Catalogus centuriae librorum rarissimorum manuscript. & partim impressorum, Arabicorum, Persicorum, Turcicorum, Graecorum, Latinorum, &c. Qua anno MDCCV bibliothecam publicam Academiae Upsalenis auxit & exornavit vir illustris & generossissimus Joan. Gabr. Sparvenfeldius, ...
4to. , 74 pp. With a woodcut garland of fruits, leaves and nuts on the title-page, 1 woodcut headpiece and 1 woodcut decorated initial. Set in roman, italic, Arabic and Greek type. Later paper wrappers.
Catalogue of the collection of 126 Persian, Arabian, Turkish, Greek, Latin and other books and manuscripts donated to the Library of the University of Uppsala by Johan Gabriel Sparwenfeld (1655-1727). It was compiled by the Swedish scholars Eric Benzelius the younger (1670-1756) and Olaus Celsius the elder (1675-1743). The main series of manuscripts (items I-LXI), described in great detail, includes 41 in Arabic, Persian and Turkish, 8 in Greek (one dating back to the eighth century) and 12 in Latin and modern European languages. These are followed by 42 printed books (LXII-CIII) including 2 in Chinese, several in Arabic, the 1581 Ostrog Bible (the first Bible printed in Old Slavonic) and several other exotic languages, including Irish (set in Anglo-Saxon type). A few more manuscripts (mostly Arabic) are added at the end, numbered I-VI and I-XV, plus an unnumbered geographic manuscript in Chinese (3 volumes). This is the earliest catalogue of the Uppsala University Library's collections. The Arabic, Persian and Turkish titles are set in a large Arabic type cut for the physician and orientalist Peter Kirsten by the Swedish punchcutter Peter von Selow (who served his apprenticeship under Tycho Brahe) and first used at Breslau in 1608. Werner, printer to the university at Uppsala sice 1701, seems to have been the first Swedish printer to use types by Nicolaus Kis, two of his italics and one roman appearing in the present book, though not the roman used for the main text.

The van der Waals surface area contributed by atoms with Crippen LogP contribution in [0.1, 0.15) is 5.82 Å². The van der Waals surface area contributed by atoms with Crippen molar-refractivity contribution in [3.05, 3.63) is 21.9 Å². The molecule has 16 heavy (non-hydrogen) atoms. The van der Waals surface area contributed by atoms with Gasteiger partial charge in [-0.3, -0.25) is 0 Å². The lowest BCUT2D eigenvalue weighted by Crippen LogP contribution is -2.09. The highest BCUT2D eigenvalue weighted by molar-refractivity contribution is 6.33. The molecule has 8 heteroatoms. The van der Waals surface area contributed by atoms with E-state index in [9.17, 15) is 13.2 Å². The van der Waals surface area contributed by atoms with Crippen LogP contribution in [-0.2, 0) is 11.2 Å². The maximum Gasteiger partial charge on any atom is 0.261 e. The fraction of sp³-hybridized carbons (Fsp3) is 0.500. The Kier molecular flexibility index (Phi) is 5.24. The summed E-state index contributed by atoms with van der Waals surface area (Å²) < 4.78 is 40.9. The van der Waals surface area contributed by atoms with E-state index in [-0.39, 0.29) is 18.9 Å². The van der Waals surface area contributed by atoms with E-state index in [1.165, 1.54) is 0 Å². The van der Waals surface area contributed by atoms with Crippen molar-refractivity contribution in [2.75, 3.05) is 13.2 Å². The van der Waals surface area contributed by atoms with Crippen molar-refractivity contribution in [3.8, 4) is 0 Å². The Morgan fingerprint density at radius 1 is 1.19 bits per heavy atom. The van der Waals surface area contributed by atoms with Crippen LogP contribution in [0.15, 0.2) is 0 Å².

After finishing his studies at Uppsala, Sparwenfeld travelled throughout Europe and accompanied the Swedish ambassador to Moscow, where he took an interest in Slavonic languages. On his travels he collected many precious books and manuscripts. In 1687 he returned to Stockholm, where he carried out a study of manuscripts from the ancient Goths. He travelled to Holland, France and Spain, dealing with the Blaeu printing office and mediating in the production of Georgian type cut by Nicolaus Kis for the exiled King of Georgia. In 1691 he travelled to Egypt, Syria and Tunis. Though a Protestant, he presented the manuscript of his Slavonic lexicon to Pope Innocent XII, who granted him access to the Vatican library, a rare honour for a Protestant. He returned to Sweden in 1694. He continued to correspond with scholars throughout Europe even after he retired to his estate in 1712. He wrote and spoke 14 languages.
In very good condition, with only occasional very slight foxing, wholly untrimmed, preserving the deckles and point holes and with the bolts unopened. A remarkable catalogue of an extraordinary library, especially rich in Arabic manuscripts.
Almqvist, Sveriges bibliogr. litteratur 2838. Smitskamp, PO 113 (note).